• Memoires Historiques presentes au Souverain Pontife Benoit XIV. sur les Missions des Indes Orientales, &c. par le R. P. Norbert, Capucin de Lorraine, Missionaire Apos. tolique, &c. Tom. I. p. 18.

+ Norbert's Memoires. Tom. 1. p. 18, 71. Cerri's Account of the Roman Catholic Religion throughout the world. p. 107.

& "The word Saniassi, as explained in the Geeta, p. 124, signifies the forsaking of all actions which are desirable. If we might judge from the conduct of those who bear the name, it might with more truth be rendered the performing of all actions that can excite disgust and impress horror on the human soul.” Maurice's Indian Antiquities, vol. 5, p. 244, to which the reader is referred for a more particular description of the penances of this class of self-tormentors.

• Norbert's Mem. Tom. 2, p. 390, and Tom. 3, p. 274. Such was the heathenish cos. tume, in which, (if we can rely upon the word of Capuchins and Franciscans,) the later Jesuits were not ashamed to exhibit Nobili and Jean de Britto pictured in their chapels at Meliapore and Goa. Norbert. Tom. 3, p. 263.

VOL. 1.


that they had moreover eonsiderably the advantage of their Indian name. sakes in point of antiquity.* Father Juvenci, a Jesuit, in his history of the Order, adds another circumstance too characteristic to be passed unnoticed, that when the authenticity of the document itself was questioned by some Hindoo sceptics, Nobili re-asserted upon oath, before an assembly of Brahmins, the reality of his descent from thelr God Brahma. "Is it not astonishing,” exclaims a Protestant writer, + " that this Reverend Father should acknowledge, is it not monstrous that he should applaud, as a piece of pious ingenuity, this detestable instance of perjury and fraud " Such, most probably, will that act appear to all those unenlightened folks who have not, like that Reverend Father, been duly initiated into the mysteries of the Jesuits' casuistieal laboratory, and who must consequently be ignorant of those ingenious processes, technically termed equivocation, mental reservation, and right direction of the intention,by virtue of which the adepts of that fraternity could extract something pious and laudable out of any piece of falsehood or perjury whatever, (provided it combined the quantum suff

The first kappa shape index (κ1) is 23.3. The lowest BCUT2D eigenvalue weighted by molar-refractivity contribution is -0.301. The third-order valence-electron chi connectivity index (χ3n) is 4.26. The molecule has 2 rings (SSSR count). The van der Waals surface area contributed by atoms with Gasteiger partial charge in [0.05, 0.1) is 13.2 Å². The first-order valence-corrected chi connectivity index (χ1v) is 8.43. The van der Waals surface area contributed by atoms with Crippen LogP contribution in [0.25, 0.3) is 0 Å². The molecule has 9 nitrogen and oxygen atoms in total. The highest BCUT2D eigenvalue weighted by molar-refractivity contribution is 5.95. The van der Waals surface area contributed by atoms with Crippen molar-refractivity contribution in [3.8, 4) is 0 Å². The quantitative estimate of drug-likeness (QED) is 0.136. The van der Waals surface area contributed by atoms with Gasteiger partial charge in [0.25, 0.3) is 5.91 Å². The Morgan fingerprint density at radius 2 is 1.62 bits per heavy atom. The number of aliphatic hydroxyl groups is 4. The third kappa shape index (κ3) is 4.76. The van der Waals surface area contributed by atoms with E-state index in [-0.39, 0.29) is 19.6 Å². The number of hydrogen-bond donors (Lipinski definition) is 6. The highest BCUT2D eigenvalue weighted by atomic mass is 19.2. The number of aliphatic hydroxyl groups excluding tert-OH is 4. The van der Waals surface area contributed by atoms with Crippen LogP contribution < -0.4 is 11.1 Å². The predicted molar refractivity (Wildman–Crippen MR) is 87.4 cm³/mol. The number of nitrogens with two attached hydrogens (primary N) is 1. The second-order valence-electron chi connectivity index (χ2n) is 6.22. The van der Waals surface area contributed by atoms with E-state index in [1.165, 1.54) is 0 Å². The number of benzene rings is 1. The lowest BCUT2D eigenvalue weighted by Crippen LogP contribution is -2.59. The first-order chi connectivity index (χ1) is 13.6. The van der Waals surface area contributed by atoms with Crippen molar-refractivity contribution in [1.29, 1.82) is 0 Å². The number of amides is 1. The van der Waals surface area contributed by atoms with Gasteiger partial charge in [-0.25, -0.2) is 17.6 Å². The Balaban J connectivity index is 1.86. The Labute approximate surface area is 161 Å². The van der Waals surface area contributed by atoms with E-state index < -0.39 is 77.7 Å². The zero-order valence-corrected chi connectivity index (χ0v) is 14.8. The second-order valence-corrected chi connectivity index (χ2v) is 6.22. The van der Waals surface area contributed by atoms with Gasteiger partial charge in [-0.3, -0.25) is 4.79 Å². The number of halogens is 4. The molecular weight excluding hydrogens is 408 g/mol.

, of advantage,) with as much certainty as ever an alchemist extracted an ingot of gold from a pig of lead or rusty bar of iron.

This piece of pious ingenuity, or whatever else it may be called, seems to have produced its effect, for Robert was shortly after able to number twelve Brabmins in his train as converts, whose services he turned to account in the further prosecution of his views. Aided by their example and influence, he now went on very prosperously, and made, we are told, “such a wonderful progress in the conversion of the Indians,” that he's